The crash at the Castilla y Leon which ended Lance Armstrong's raceaspirations may turn out to be an indicator of things to come.
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7 Apr 2015 - 11:32 PM  UPDATED 13 Apr 2015 - 3:36 PM

The crash at the Castilla y Leon which ended Lance Armstrong's race
aspirations may turn out to be an indicator of things to come.

Many
critics have doubted whether the seven-time Tour de France legend will
succeed in his attempts to re-live the glory days of the past.

It
goes without saying his return to the pro-scene has been closely
scrutinised and documented since making his comeback at the Tour Down
Under in January.

You don't have to be Einstein to realise
it was never going to be an easy assignment for a man whose
expectations are to reach cycling's pinnacle yet again.

But
after the handful of races he's appeared in so far this year, the most
asked question should be "Will Lance ever be at the top of his game
again.?"

I for one certainly hope so and while the heart speaks volumes, the head says "probably not".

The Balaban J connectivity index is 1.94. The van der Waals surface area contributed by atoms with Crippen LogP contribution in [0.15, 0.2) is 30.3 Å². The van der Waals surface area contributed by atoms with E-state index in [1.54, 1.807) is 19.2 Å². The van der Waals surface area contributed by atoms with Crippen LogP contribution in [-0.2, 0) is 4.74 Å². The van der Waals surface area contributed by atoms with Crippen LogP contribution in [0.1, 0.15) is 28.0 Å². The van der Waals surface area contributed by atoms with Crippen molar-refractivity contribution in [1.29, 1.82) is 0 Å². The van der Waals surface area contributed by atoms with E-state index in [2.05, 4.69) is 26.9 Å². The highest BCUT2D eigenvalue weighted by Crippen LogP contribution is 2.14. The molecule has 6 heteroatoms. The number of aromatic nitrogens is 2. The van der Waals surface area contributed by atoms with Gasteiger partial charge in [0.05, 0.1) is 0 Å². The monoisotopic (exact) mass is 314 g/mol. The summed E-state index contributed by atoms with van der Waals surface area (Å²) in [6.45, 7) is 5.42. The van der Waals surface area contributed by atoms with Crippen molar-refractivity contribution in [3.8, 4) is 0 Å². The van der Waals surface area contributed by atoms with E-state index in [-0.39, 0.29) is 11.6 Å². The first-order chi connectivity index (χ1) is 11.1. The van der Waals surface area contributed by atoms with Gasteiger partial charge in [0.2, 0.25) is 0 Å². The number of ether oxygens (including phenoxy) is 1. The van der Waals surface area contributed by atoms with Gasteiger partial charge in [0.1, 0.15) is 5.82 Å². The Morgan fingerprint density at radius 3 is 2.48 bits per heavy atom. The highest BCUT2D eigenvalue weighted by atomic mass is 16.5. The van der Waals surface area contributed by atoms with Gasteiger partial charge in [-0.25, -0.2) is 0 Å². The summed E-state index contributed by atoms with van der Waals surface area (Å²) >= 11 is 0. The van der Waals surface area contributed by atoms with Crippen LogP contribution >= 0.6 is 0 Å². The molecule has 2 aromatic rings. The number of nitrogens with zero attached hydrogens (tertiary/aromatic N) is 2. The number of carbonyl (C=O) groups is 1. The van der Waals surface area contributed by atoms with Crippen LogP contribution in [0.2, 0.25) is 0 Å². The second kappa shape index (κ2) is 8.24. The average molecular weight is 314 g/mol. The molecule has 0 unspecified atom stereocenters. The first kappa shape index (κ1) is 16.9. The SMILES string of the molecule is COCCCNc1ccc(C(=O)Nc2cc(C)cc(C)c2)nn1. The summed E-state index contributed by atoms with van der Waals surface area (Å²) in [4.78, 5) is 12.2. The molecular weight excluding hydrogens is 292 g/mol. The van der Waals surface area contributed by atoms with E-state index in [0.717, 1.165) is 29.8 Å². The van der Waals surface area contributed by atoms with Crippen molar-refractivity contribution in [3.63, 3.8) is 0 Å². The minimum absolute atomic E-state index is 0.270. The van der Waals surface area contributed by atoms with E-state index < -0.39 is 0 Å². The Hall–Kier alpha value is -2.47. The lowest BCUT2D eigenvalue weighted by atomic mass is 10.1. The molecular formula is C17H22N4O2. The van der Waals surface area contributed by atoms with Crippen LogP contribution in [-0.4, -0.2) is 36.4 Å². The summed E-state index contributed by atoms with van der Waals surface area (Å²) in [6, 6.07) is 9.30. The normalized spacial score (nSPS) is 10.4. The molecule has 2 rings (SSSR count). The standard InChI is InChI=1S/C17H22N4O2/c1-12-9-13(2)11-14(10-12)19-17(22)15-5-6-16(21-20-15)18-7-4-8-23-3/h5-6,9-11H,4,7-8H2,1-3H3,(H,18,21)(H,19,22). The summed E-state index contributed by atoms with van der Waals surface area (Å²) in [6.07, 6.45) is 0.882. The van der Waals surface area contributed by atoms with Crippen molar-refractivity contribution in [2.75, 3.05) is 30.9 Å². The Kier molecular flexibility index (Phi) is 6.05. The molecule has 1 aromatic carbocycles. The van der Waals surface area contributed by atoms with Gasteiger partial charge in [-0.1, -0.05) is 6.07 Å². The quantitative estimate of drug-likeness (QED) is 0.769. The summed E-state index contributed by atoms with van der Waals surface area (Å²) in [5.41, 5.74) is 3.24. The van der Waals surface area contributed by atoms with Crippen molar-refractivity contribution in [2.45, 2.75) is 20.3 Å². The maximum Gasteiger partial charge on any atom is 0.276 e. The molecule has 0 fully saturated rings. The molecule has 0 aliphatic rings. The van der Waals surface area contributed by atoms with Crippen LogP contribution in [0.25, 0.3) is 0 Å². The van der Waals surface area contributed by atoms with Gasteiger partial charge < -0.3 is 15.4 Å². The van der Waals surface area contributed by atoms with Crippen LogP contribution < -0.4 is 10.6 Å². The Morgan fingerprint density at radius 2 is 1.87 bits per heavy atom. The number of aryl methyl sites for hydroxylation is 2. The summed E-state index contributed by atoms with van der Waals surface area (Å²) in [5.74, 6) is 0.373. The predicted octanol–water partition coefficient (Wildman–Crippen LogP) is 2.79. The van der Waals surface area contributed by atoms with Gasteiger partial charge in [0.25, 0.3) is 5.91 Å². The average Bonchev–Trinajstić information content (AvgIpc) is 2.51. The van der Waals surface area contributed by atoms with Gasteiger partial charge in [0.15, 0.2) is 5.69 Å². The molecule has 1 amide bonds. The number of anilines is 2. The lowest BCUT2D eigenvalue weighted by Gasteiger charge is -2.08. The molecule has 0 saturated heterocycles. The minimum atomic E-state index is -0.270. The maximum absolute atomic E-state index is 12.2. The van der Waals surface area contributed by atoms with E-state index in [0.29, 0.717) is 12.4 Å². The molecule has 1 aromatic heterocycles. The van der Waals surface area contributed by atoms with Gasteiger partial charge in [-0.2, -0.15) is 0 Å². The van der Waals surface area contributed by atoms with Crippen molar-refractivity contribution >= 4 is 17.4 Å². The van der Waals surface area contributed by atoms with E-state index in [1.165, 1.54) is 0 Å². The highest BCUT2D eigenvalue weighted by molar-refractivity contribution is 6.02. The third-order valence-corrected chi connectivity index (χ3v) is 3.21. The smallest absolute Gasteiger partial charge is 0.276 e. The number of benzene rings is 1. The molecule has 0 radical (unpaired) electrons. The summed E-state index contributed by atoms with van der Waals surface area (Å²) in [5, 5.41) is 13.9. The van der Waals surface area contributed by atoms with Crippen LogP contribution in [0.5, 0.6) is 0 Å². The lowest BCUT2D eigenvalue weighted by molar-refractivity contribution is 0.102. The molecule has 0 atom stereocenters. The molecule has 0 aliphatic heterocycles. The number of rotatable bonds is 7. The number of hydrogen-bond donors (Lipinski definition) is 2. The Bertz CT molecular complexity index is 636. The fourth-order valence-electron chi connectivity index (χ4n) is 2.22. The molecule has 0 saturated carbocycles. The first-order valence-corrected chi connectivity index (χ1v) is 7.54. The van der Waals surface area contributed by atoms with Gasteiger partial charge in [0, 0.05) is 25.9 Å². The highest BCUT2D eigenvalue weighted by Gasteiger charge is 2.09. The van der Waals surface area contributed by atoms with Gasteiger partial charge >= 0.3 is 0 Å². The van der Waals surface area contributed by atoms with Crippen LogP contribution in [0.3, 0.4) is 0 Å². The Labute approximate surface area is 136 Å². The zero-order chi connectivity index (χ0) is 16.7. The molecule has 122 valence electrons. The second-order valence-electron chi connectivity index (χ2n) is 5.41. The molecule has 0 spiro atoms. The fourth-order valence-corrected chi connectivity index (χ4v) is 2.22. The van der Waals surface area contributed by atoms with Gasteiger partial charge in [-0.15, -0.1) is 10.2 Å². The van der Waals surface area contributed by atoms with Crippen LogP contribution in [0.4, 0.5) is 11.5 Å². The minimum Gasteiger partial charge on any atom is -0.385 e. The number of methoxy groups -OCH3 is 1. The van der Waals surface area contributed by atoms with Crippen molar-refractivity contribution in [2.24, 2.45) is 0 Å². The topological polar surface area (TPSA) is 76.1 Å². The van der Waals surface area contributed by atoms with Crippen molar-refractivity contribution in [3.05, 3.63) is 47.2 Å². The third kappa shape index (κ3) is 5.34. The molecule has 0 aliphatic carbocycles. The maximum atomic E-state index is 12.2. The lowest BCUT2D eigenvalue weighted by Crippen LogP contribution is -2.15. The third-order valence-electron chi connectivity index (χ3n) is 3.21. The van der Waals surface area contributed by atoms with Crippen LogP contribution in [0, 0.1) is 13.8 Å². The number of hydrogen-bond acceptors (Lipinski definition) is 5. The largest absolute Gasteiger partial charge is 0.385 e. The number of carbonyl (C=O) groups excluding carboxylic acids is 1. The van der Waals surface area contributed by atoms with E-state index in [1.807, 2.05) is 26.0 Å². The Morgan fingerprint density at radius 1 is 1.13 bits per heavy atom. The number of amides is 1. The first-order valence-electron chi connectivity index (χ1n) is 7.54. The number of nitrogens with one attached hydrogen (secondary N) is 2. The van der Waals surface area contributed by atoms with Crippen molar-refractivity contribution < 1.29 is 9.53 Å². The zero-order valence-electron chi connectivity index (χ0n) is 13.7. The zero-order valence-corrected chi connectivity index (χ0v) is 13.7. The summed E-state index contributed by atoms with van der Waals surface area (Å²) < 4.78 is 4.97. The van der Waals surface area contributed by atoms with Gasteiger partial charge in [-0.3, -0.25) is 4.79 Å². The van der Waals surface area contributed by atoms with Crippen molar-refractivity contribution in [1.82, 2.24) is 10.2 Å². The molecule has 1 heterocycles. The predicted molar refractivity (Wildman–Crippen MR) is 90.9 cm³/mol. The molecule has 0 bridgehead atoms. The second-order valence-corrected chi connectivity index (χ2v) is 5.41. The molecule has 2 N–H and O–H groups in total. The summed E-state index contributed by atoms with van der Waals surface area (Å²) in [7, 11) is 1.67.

Lance
has certainly shown a competitive edge in all of his races after three
years away from the bike - never really dominating the way he once did.


In the years when he ruled the roads of France, it was rare to see him dropped by big-name rivals.

He also proved to be a safe and durable rider keeping himself out of trouble, seldom crashing and never injured.

Something
he acknowledged in a post crash interview, saying, "In 17 years as a
pro I have been lucky to avoid one of the most common cycling injuries."


But after losing contact on the Cipressa at the Milan San Remo, and now
suffering injury in the Castilla y Leon, it seems those days may be a
thing of the past.

In the old days, Lance had the stamina of
a steam train, the physical and mental strength of ten men and the team
support that was built like Fort Knox.

I hate to say it, but
all those ingredients seem to be gone and questions have to be asked of
an Astana team that appears to lack structure and organisation.


Apart from Alberto Contador, Andreas Kloden and Levi Leipheimer, this
so-called "super-team" pales in comparison to the quality of talent
that guided Lance to Tour success between 1999 and 2005.

Remember
the days when Armstrong was brilliantly supported by names such as
Heras, Savoldelli, Hincapie, Ekimov, Azevedo, Popovych and Rubeira?
Just to name a few.

There's no question Lance must now review his plans and goals for the rest of the year.

Chances are he'll race the Giro in sub-par shape and attempt to be just as competitive as ever in the Tour.

But if he doesn't deliver, he can always blame the reason for any possible future failures on a shattered right collarbone.